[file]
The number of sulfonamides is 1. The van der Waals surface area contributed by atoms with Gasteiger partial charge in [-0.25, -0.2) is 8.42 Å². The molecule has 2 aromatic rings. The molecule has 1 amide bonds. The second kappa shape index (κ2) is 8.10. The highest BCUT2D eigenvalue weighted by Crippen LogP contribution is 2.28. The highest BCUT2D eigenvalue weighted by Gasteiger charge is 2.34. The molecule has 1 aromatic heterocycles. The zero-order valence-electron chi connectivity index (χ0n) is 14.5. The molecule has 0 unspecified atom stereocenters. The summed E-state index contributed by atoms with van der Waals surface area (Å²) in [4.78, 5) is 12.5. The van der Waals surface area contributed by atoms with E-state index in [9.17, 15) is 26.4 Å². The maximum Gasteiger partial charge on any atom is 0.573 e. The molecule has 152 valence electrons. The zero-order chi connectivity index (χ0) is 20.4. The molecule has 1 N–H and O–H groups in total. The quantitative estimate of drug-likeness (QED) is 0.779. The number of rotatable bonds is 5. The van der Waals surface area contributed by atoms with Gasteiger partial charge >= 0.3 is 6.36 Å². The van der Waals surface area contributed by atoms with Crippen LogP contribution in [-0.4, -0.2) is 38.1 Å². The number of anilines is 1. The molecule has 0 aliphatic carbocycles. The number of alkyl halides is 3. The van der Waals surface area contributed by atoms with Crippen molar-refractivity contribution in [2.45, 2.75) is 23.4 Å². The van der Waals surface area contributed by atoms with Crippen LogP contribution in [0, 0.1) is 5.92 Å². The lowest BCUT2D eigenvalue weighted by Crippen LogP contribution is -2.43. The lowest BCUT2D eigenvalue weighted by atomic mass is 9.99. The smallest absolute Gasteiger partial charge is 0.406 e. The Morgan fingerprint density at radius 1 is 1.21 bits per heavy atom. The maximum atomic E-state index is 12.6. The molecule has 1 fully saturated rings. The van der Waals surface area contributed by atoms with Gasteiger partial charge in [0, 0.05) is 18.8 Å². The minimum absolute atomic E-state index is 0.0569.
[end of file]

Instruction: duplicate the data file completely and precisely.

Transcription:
The number of sulfonamides is 1. The van der Waals surface area contributed by atoms with Gasteiger partial charge in [-0.25, -0.2) is 8.42 Å². The molecule has 2 aromatic rings. The molecule has 1 amide bonds. The second kappa shape index (κ2) is 8.10. The highest BCUT2D eigenvalue weighted by Crippen LogP contribution is 2.28. The highest BCUT2D eigenvalue weighted by Gasteiger charge is 2.34. The molecule has 1 aromatic heterocycles. The zero-order valence-electron chi connectivity index (χ0n) is 14.5. The molecule has 0 unspecified atom stereocenters. The summed E-state index contributed by atoms with van der Waals surface area (Å²) in [4.78, 5) is 12.5. The van der Waals surface area contributed by atoms with E-state index in [9.17, 15) is 26.4 Å². The maximum Gasteiger partial charge on any atom is 0.573 e. The molecule has 152 valence electrons. The zero-order chi connectivity index (χ0) is 20.4. The molecule has 1 N–H and O–H groups in total. The quantitative estimate of drug-likeness (QED) is 0.779. The number of rotatable bonds is 5. The van der Waals surface area contributed by atoms with Gasteiger partial charge >= 0.3 is 6.36 Å². The van der Waals surface area contributed by atoms with Crippen LogP contribution in [-0.4, -0.2) is 38.1 Å². The number of anilines is 1. The molecule has 0 aliphatic carbocycles. The number of alkyl halides is 3. The van der Waals surface area contributed by atoms with Crippen molar-refractivity contribution in [2.45, 2.75) is 23.4 Å². The van der Waals surface area contributed by atoms with Crippen LogP contribution in [0, 0.1) is 5.92 Å². The lowest BCUT2D eigenvalue weighted by Crippen LogP contribution is -2.43. The lowest BCUT2D eigenvalue weighted by atomic mass is 9.99. The smallest absolute Gasteiger partial charge is 0.406 e. The Morgan fingerprint density at radius 1 is 1.21 bits per heavy atom. The maximum atomic E-state index is 12.6. The molecule has 1 fully saturated rings. The van der Waals surface area contributed by atoms with Gasteiger partial charge in [0, 0.05) is 18.8 Å². The minimum absolute atomic E-state index is 0.0569.